Among the solid historical presentations this fall are the performance photographs of Brazilian artist Vera Chaves Barcellos at the Barcelona gallery Zielinsky, in the Focus section of the fair curated by Candice Hopkins. Barcellos’ “On ice” (1978) series captures artists Flávio Pons and Cláudio Goulart whirling around on a frozen lake in Amsterdam, while “Keep Smiling” (1977) is a grid of photographs featuring the artist and her friends with ID tags hung around their necks. Residing somewhere between portraits and mug shots, the project commented on how to survive under the military dictatorship in Brazil.

Nature Morte (Booth 218)

Nature Morte is a well-regarded New Delhi gallery started by American artist Peter Nagy over two decades ago. The booth has a healthy roundup of his stable of artists — often a boring fair format — but which offers a window into new art in India. Of particular note is a gorgeous wall hanging by Sagarika Sundaram, “Iris” (2023), made of wool, silk and bamboo silk. Fiber arts have been in the spotlight in recent years — along with ceramics and other media historically considered “craft” — and Sundaram’s lush composition, mimicking the folds of a flower, is an excellent example of why sewn, woven, knotted and knitted objects hold such interest, particularly in an age when “software” generally means something cold and digital.

Fridman Gallery (Booth F15)

I will profess to being a Milford Graves fanatic. The late jazz percussionist, artist and Bennington professor — a native of Queens, New York — was a visionary who invented his own martial art called Yara, based on praying mantis movements, African dance and the Lindy Hop. His assemblage at Fridman Gallery, “Bikongo-Ifá: Spirit of the Being” (2020), includes tabla drums, an acupuncture model, an African Nkondi figure, computer monitors showing heart readings, and a whole lot of other curious stuff. Graves is paired with Remy Jungerman, whose collage-paintings mix patterns drawn from Surinamese Maroon culture with 20th century modernist planes and grids.

Ingleby Gallery (Booth 419)

And then there was more painting. How to choose between the hundreds, maybe even thousands of canvases here? Lorna Robertson’s paintings at Ingleby Gallery of Edinburgh stand out because they are bright, playful, colorful and commandingly large. But they are also smart, taking a century and a half of revolutionary art — including impressionist pastels and expressionist gestures and drips, symbolist dreaminess and oddball feminist stridency (think Florine Stettheimer or Jutta Koether) — and sticking them into a blender. What comes out is bold but approachable. It draws you in, then whips you around a little bit.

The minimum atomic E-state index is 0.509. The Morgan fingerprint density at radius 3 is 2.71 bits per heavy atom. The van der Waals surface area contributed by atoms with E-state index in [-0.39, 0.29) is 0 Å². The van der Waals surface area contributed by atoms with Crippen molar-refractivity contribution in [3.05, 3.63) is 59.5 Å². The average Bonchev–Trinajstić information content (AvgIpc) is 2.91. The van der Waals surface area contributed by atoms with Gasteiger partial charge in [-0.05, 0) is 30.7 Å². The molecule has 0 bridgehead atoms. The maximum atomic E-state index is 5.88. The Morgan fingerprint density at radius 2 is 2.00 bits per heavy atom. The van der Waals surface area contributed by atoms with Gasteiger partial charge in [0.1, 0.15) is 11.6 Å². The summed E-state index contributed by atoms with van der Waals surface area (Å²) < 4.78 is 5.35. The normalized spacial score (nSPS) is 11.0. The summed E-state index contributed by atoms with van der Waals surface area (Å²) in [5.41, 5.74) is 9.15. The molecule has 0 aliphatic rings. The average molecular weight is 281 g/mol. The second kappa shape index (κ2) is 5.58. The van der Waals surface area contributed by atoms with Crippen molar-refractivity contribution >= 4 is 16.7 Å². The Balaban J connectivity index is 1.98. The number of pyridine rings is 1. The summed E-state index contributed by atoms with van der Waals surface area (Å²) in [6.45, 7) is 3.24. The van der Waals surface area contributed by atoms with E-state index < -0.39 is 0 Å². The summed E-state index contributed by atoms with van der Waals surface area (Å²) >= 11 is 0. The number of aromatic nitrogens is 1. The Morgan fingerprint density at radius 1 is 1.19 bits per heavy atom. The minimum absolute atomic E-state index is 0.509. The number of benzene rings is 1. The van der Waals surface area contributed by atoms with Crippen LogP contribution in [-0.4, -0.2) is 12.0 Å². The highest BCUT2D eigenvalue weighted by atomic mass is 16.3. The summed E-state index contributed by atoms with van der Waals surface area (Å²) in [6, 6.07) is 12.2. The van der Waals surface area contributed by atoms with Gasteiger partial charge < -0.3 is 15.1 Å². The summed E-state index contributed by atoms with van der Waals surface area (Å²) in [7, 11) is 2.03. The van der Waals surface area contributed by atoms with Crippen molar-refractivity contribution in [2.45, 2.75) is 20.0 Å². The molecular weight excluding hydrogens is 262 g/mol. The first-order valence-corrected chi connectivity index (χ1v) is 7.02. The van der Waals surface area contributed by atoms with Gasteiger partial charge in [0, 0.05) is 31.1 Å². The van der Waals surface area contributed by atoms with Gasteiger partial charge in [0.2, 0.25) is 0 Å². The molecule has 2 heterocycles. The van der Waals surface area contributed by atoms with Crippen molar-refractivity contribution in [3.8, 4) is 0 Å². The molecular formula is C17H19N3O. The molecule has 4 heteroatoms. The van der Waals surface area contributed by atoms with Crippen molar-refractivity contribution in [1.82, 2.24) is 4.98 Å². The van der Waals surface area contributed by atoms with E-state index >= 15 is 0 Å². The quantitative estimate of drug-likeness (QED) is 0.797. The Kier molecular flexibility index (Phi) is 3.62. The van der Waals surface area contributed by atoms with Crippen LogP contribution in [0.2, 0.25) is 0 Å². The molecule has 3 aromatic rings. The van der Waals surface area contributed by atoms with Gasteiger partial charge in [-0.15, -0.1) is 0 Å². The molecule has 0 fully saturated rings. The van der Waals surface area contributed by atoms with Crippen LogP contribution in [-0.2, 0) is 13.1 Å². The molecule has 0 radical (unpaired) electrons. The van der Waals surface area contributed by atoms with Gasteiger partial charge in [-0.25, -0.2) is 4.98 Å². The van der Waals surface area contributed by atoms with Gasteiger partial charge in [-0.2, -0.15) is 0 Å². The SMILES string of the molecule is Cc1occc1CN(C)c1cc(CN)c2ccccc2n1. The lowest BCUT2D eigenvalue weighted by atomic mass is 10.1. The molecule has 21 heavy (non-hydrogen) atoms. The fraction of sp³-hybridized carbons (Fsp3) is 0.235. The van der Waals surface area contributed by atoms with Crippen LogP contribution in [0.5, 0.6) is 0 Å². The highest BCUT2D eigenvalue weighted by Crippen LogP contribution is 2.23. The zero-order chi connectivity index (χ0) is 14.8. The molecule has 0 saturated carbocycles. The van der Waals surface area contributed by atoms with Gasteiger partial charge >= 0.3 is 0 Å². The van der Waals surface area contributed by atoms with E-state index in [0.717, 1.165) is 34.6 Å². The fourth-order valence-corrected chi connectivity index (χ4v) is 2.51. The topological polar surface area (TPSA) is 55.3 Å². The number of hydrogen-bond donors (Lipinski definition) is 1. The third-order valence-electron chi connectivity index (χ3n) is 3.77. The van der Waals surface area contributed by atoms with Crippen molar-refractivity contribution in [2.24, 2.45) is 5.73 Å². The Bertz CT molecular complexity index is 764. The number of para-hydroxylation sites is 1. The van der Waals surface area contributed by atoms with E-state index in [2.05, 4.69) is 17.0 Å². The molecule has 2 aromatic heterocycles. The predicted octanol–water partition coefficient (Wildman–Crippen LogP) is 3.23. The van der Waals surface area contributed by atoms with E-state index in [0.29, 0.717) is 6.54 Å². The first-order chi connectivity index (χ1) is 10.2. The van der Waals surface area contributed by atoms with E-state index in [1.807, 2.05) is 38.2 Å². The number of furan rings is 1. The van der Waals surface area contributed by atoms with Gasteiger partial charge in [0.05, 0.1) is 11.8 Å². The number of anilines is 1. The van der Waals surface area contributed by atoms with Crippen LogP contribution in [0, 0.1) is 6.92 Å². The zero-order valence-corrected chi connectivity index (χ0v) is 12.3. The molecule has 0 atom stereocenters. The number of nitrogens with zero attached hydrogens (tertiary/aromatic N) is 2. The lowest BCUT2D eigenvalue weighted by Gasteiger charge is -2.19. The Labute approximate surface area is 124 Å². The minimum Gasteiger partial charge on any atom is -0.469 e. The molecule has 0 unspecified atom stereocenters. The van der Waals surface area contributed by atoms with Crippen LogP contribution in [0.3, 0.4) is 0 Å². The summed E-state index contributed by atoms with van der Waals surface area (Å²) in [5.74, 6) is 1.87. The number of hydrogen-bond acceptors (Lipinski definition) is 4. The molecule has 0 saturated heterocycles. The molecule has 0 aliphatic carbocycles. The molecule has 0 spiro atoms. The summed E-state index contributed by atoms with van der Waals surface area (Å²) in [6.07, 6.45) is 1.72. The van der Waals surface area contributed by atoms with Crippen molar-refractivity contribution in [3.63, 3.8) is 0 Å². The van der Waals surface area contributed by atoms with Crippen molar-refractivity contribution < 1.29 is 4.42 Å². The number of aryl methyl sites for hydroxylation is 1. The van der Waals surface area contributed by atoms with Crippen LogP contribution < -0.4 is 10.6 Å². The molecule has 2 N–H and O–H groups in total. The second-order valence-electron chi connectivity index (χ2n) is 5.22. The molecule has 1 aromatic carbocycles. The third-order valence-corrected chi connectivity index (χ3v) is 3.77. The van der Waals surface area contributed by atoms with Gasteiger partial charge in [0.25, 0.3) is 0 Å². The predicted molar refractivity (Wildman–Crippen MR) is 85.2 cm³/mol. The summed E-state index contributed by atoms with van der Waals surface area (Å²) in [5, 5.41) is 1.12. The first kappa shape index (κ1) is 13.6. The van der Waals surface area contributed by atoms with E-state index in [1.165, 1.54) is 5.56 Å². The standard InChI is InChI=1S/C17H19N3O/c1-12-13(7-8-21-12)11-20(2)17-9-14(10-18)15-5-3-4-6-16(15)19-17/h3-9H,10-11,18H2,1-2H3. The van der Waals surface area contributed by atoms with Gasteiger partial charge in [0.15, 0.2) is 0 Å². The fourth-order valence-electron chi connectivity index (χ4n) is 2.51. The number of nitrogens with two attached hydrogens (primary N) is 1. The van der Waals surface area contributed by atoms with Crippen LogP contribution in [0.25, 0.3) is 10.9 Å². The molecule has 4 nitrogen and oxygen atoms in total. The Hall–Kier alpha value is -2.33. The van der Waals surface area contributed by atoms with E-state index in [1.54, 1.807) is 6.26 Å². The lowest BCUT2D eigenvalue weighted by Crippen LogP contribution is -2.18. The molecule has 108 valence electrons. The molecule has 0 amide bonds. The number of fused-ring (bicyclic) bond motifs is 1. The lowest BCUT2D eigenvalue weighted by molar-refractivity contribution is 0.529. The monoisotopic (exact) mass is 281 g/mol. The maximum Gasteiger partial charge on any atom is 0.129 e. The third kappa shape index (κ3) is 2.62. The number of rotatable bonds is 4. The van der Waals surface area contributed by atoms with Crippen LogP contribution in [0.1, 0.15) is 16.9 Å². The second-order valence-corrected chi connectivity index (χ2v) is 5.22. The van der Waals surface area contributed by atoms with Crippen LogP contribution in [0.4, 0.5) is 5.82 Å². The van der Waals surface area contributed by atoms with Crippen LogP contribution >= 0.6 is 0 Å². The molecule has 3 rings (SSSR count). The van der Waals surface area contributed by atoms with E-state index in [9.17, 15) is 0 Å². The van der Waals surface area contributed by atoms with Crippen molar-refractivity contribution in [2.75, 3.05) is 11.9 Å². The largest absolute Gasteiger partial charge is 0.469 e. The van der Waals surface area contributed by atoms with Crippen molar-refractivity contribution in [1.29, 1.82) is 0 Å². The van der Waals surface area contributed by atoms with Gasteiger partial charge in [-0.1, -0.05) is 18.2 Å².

Maruani Mercier (Booth 401)

The Black model in figurative painting has been one of the reigning modes of the past decade. (The Obama portraits were the tip of the iceberg.) A good example in this context is Kwesi Botchway at the Belgian gallery Maruani Mercier. Botchway’s dramatic “Flower Boy” (2023) series of paintings contrast dark skin with deep-red backgrounds, lips and eyes. The young man in the paintings, holding a fragile spray of flowers, looks at turns peaceful and demonically possessed — an apt depiction of paradoxical youth perhaps, but also a potential comment on the politics of race and representation.

Charlie James Gallery (Booth S8)

Farmworkers are the primary subjects of Oaxaca-born, California-based Narsiso Martinez’s paintings on cardboard boxes at the Los Angeles gallery Charlie James. Their humanity, individuality and warmth are particularly highlighted. Martinez plays around with art-historical references too: Saints’ halos in religious paintings are echoed in golden bar codes framing the heads; a still life is served up as a fruitful offering by a smiling figure. Painted on shipping boxes for bananas, there’s also a sense of the absurd embedded within his poignant activism.

Martin Art Projects (Booth P27)

Then there is Sudan-born, Cairo-based artist Salah Elmur, whose backstory is almost as captivating as his haunting Cubo-surrealist paintings on view at the Cape Town gallery Martin Art Projects. Elmur’s father had a photography business in Khartoum, and his family possesses an archive of approximately 20,000 photographs from which he draws his subjects — often the “degraded” photos with double exposures and other flaws. Next to one painting, “Red and White Rose” (2023), is a corresponding photograph of two women. The canvas itself is an oasis of calm and gentle connection, a reminder that painting can serve this purpose in places of tumult, whether war-torn countries or commercial art fairs.

The Armory Show

Runs Friday through Sunday, Javits Center, 429 11th Ave., Manhattan, 212-645-6440;

This article originally appeared in The New York Times.